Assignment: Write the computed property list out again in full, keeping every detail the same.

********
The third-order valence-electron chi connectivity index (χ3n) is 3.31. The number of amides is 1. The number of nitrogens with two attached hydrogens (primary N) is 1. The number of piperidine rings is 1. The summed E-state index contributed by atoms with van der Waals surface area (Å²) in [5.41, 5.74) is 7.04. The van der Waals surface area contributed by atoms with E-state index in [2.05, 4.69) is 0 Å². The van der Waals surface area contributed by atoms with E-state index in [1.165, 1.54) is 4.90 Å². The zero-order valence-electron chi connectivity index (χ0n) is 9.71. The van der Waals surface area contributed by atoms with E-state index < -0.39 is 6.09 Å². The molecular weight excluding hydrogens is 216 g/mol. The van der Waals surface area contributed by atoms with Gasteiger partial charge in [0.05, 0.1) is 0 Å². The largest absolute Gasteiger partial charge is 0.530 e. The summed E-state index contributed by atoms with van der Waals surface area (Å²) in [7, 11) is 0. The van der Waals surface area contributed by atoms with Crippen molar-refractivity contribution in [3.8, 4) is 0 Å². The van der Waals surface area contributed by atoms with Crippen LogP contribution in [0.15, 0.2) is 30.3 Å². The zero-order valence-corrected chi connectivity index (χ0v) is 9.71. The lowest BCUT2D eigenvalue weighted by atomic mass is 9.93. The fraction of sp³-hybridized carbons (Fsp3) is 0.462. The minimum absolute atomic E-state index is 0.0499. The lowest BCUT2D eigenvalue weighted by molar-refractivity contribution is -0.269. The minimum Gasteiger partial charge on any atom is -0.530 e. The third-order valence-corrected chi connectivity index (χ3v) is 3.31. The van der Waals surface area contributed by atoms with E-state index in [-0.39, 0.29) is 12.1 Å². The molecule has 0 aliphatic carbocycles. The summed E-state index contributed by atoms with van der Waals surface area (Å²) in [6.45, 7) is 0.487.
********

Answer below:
The third-order valence-electron chi connectivity index (χ3n) is 3.31. The number of amides is 1. The number of nitrogens with two attached hydrogens (primary N) is 1. The number of piperidine rings is 1. The summed E-state index contributed by atoms with van der Waals surface area (Å²) in [5.41, 5.74) is 7.04. The van der Waals surface area contributed by atoms with E-state index in [2.05, 4.69) is 0 Å². The van der Waals surface area contributed by atoms with E-state index in [1.165, 1.54) is 4.90 Å². The zero-order valence-electron chi connectivity index (χ0n) is 9.71. The van der Waals surface area contributed by atoms with E-state index < -0.39 is 6.09 Å². The molecular weight excluding hydrogens is 216 g/mol. The van der Waals surface area contributed by atoms with Gasteiger partial charge in [0.05, 0.1) is 0 Å². The largest absolute Gasteiger partial charge is 0.530 e. The summed E-state index contributed by atoms with van der Waals surface area (Å²) in [7, 11) is 0. The van der Waals surface area contributed by atoms with Crippen molar-refractivity contribution in [3.8, 4) is 0 Å². The van der Waals surface area contributed by atoms with Crippen LogP contribution in [0.15, 0.2) is 30.3 Å². The zero-order valence-corrected chi connectivity index (χ0v) is 9.71. The lowest BCUT2D eigenvalue weighted by atomic mass is 9.93. The fraction of sp³-hybridized carbons (Fsp3) is 0.462. The minimum absolute atomic E-state index is 0.0499. The lowest BCUT2D eigenvalue weighted by molar-refractivity contribution is -0.269. The minimum Gasteiger partial charge on any atom is -0.530 e. The third-order valence-corrected chi connectivity index (χ3v) is 3.31. The van der Waals surface area contributed by atoms with E-state index in [-0.39, 0.29) is 12.1 Å². The molecule has 0 aliphatic carbocycles. The summed E-state index contributed by atoms with van der Waals surface area (Å²) in [6.45, 7) is 0.487.